revoke all on table dwtable from dwuser
    drop user dwuser;
Explain DROP SCHEMA in Redshift
  • Deletes a schema. This command is not reversible.
  • Syntax
  • Example
  • The following example deletes a schema named S_SAIES. This example uses RESTRICT as a safety mechanism so that the schema will not be deleted if it contains any objects. In this case, you would to delete the schema objects before deleting the schema:
  • drop schema s_sales reatrictjc
  • The following example deletes a schema named S.SALES and all objects that depend on that schema:
  • drop schema s_sales cascade;
  • The following example either drops the S.SALES schema if it exists, or does nothing and returns a message if it does not:
  • drop schema if exists s_sales;
DROP TABLE in Redshift
  • Removes a table from a database. Only the owner of the table, the schema owner, or a superuser can drop a table.
  • If you are trying to empty a table of rows, without removing the table, use the DELETE or TRUNCATE command.
  • DROP TABLE removes constraints that exist on the target table. Multiple tables can be removed with a single DROP TABLE command.
  • DROP TABLE with an external table can’t be used inside a transaction (BEGIN … END).
  • Syntax
  • Examples
  • Dropping a Table with No Dependencies
  • The following example creates and drops a table called FEEDBACK that has no dependencies:
  • drop table feedback;
Factors Affecting Query Performance
  • Number of nodes, processors, or slices – A compute node is partitioned into slices. More nodes means more processors and more slices, which enables your queries to process faster by running portions of the query concurrently across the slices. However, more nodes also means greater expense, so you will need to find the balance of cost and performance that is appropriate for your system.       
  • Node types – An Amazon Redshift cluster can use either dense storage or dense compute nodes. The dense storage node types are recommended for substantial data storage needs, while dense compute node types are optimized for performance-intensive workloads. Each node type offers different sizes and limits to help you scale your cluster appropriately. The node size determines the storage capacity, memory, CPU, and price of each node in the cluster.
  • Data distribution – Amazon Redshift stores table data on the compute nodes according to a table’s distribution style. When you execute a query, the query optimizer redistributes the data to the compute nodes as needed to perform any joins and aggregations. Choosing the right distribution style for a table helps minimize the impact of the redistribution step by locating the data where it needs to be before the joins are performed.
  • Data sort order – Amazon Redshift stores table data on disk in sorted order according to a table’s sort keys. The query optimizer and the query processor use the information about where the data is located to reduce the number of blocks that need to be scanned and thereby improve query speed.
  • Dataset size – A higher volume of data in the cluster can slow query performance for queries, because more rows need to be scanned and redistributed. You can mitigate this effect by regular vacuuming and archiving of data, and by using a predicate to restrict the query dataset.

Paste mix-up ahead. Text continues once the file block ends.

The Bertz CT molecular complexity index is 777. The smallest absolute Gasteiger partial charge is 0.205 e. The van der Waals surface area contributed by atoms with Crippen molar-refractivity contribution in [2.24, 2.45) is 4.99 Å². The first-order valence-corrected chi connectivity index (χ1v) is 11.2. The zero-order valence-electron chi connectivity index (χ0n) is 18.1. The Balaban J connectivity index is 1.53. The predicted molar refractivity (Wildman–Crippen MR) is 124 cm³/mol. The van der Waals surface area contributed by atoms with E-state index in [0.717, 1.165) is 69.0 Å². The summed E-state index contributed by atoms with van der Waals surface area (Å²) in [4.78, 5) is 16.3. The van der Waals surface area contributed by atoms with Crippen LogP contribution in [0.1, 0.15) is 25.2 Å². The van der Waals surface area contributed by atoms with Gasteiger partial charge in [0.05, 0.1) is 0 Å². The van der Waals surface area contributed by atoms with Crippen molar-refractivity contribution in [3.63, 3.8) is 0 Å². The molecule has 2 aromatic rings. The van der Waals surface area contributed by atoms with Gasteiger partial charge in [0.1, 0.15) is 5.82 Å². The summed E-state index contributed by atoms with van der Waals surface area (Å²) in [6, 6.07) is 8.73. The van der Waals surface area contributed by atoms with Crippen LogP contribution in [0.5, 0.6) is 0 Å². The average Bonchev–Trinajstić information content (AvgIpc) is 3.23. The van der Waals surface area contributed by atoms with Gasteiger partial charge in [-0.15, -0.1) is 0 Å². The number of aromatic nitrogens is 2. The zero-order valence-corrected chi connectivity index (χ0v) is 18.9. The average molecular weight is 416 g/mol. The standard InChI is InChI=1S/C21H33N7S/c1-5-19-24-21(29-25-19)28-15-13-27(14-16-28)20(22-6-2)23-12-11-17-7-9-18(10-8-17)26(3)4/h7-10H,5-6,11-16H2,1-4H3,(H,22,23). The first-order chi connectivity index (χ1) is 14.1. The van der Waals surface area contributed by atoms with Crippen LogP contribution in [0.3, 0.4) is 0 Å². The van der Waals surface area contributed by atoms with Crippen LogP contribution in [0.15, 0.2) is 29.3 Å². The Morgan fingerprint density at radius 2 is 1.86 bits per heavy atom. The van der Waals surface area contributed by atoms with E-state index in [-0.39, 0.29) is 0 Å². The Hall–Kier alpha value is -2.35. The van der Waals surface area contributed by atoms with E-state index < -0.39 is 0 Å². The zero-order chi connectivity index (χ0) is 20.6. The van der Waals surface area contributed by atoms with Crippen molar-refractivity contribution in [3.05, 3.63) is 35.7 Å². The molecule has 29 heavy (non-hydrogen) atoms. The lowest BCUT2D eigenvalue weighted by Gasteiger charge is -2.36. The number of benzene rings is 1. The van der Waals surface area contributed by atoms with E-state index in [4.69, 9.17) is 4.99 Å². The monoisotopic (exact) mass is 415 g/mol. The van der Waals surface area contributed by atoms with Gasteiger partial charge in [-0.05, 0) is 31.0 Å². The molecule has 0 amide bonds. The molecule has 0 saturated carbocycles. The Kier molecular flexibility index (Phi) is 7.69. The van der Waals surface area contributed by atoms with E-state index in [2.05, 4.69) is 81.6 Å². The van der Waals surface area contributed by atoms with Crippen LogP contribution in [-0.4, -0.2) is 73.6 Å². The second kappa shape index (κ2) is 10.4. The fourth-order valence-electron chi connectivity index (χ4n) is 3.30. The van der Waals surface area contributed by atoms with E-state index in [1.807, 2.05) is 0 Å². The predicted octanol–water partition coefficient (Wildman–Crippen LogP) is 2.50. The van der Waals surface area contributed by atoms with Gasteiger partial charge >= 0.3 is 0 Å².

• Concurrent operations – Running multiple operations at once can affect query performance. Each operation takes one or more slots in an available query queue and uses the memory associated with those slots. If other operations are running, enough query queue slots might not be available. In this case, the query will have to wait for slots to open before it can begin processing.
  • Query structure – How your query is written will affect its performance. As much as possible, write queries to process and return as little data as will meet your needs.
Query Performance Factors
  • Code compilation – Amazon Redshift generates and compiles code for each query execution plan. The compiled code segments are stored in a least recently used (LRU) cache and shared across sessions in a cluster. Thus, subsequent executions of the same query, even in different sessions and often even with different query parameters, will run faster because they can skip the initial generation and compilation steps.
  • The LRU cache persists through cluster reboots, but is wiped by maintenance upgrades. The compiled code executes faster because it eliminates the overhead of using an interpreter. You always have some overhead cost the first time code is generated and compiled. As a result, the performance of a query the first time you run it can be misleading. The overhead cost might be especially noticeable when you run one-off (ad hoc) queries. You should always run a query a second time to determine its typical performance.
  • Similarly, be careful about comparing the performance of the same query sent from different clients. The execution engine generates different code for the JDBC connection protocols and ODBC and psql (libpq) connection protocols. If two clients use different protocols, each client will incur the first-time cost of generating compiled code, even for the same query. Other clients that use the same protocol, however, will benefit from sharing the cached code. A client that uses ODBC and a client running psql with libpq can share the same compiled code.